Yu-Rang Han – Seven Seas Entertainment – 2011 – 14 volumes
Because I am a 27-year-old teenage girl, I couldn’t resist this one. It’s manhwa, which I had no idea Seven Seas published, and it’s also floating ambiguously somewhere between a regular girls’ comic and a BL comic. Not that I mind.
It is weird. The story opens with Gene, the main character… uh, dying. He then comes back to life, and realizes he’s somehow morphed into a girl. Then the story goes back a month in time to explain things a little better.
Gene is a very pretty boy. He constantly gets mistaken for a girl, asked out, and hit on. Because he hates this so much, he’s gotten into the habit of beating up all the boys that mistake him for a girl. One day, however, his best friend Saul asks him to pretend to be a girl in order to get a rather persistent female fan off his back. Gene hates the thought of this, but it was Saul who helped him hone his fighting skills, and he would do anything for him, so Gene agrees. While venturing over to Saul’s school, Gene encounters… strange people. They have a strange way of talking and forcing themselves on one another, and they’re also tough as nails. Gene’s attacks have no effect on them.
Later, Gene helps out a gang at his high school in much the same way, by pretending to be a girl in order to lure out a serial killer as well as a gang that has invaded their turf.
Without going through the plot of both volumes, that’s about as much story summary as I can offer. In this omnibus, the story catches back up to the prologue, and explains a smidge of what’s going on, but doesn’t get much farther than that.
I’m still trying to wrap my brain around this book. The vampires are a random element here, and the fact that Gene suddenly changes gender is another rather… odd twist, which is only made stranger by the last pages of the volume.
I don’t have much more of an analysis to offer past that. I feel like I just watched the first thirty minutes of a movie, one that I can’t quite make heads or tails out of, and I need to see more before I can pass judgement. The story is still not clear to me, and the characters still aren’t quite developed enough to comment on (the volumes are a little shorter than normal, the whole book is about 320 pages).
Even the art was… a little off. It almost felt like very good webcomic art. It was functional, and there wasn’t a whole lot wrong with it, but the figures and actions were all very stiff, and it felt a little plain for the usual girls’ comic. Stranger still, the artist seems to be a manhwa veteran, and has been drawing girls’ comics for at least 25 years. She has a huge body of work.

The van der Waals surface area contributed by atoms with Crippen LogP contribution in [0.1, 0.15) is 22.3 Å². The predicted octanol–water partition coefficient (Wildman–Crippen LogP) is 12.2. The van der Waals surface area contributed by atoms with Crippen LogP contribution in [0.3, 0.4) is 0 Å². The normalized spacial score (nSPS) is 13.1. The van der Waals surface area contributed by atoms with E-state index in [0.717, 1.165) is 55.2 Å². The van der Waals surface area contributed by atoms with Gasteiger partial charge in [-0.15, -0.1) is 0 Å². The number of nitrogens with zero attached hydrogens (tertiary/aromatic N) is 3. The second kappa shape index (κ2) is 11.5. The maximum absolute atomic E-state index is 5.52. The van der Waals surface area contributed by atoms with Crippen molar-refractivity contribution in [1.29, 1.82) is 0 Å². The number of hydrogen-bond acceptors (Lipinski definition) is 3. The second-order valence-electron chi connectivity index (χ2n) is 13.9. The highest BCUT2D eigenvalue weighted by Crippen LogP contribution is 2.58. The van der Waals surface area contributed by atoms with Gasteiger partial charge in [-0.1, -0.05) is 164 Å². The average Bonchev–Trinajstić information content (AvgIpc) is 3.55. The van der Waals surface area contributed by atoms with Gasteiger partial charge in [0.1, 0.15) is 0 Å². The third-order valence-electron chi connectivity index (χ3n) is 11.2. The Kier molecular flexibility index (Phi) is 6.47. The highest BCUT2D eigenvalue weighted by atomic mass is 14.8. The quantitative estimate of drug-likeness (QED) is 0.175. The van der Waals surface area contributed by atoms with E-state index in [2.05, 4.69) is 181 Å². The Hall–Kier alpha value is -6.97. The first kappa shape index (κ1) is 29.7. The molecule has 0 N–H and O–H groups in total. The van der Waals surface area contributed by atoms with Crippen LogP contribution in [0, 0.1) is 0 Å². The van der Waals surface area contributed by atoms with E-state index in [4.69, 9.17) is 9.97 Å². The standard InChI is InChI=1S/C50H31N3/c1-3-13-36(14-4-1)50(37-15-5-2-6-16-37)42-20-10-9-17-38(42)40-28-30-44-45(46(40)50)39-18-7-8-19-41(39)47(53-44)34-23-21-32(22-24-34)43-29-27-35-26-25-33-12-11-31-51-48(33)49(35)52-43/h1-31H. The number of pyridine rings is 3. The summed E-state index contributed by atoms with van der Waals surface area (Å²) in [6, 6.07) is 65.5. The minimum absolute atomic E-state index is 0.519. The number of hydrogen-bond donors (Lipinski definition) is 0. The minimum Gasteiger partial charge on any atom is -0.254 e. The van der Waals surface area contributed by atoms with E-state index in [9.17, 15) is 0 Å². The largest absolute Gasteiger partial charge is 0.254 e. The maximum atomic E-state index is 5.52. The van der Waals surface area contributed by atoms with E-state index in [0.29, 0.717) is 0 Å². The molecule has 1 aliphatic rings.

So where does the BL/girls’ comic aspects of the story come in? Well, Gene is an unwilling object of affection for all the guys in his life (and there are quite a few since he goes to an all-boys school). There’s also the barest hint of romance between Gene and Saul when the latter wishes that Gene was really a girl, because he can’t find anyone that can quite match him. Later, there’s a pair of vampire brothers who are all over Gene. So far, Gene is 100% male and rather offended by the advances. I could make a prediction if this was a regular girls’ comic. It might bear a resemblance to the excellent series Click (also Korean), where the main character, very male, suddenly finds himself female and has to slowly come to terms with that. But this series… may take a different turn. I don’t want to spoil it, but again, the last few pages of this book put a rather interesting spin on the usual gender hijinx. Hopefully.
I… I don’t know. I don’t know what to make of this. It was just weird. The good kind of weird, though, and I definitely want to see more, just to satisfy my curiousity. I can’t say I’m really convinced of either the story or the characters at this point, but it’s just so bizarre that I feel like I have to continue reading. It’s less generic than it looks and sounds, and is probably a pretty good October/Halloween read for any fan of girls’ comics looking for something that’s… maybe just a little off.
This was a review copy provided by Seven Seas.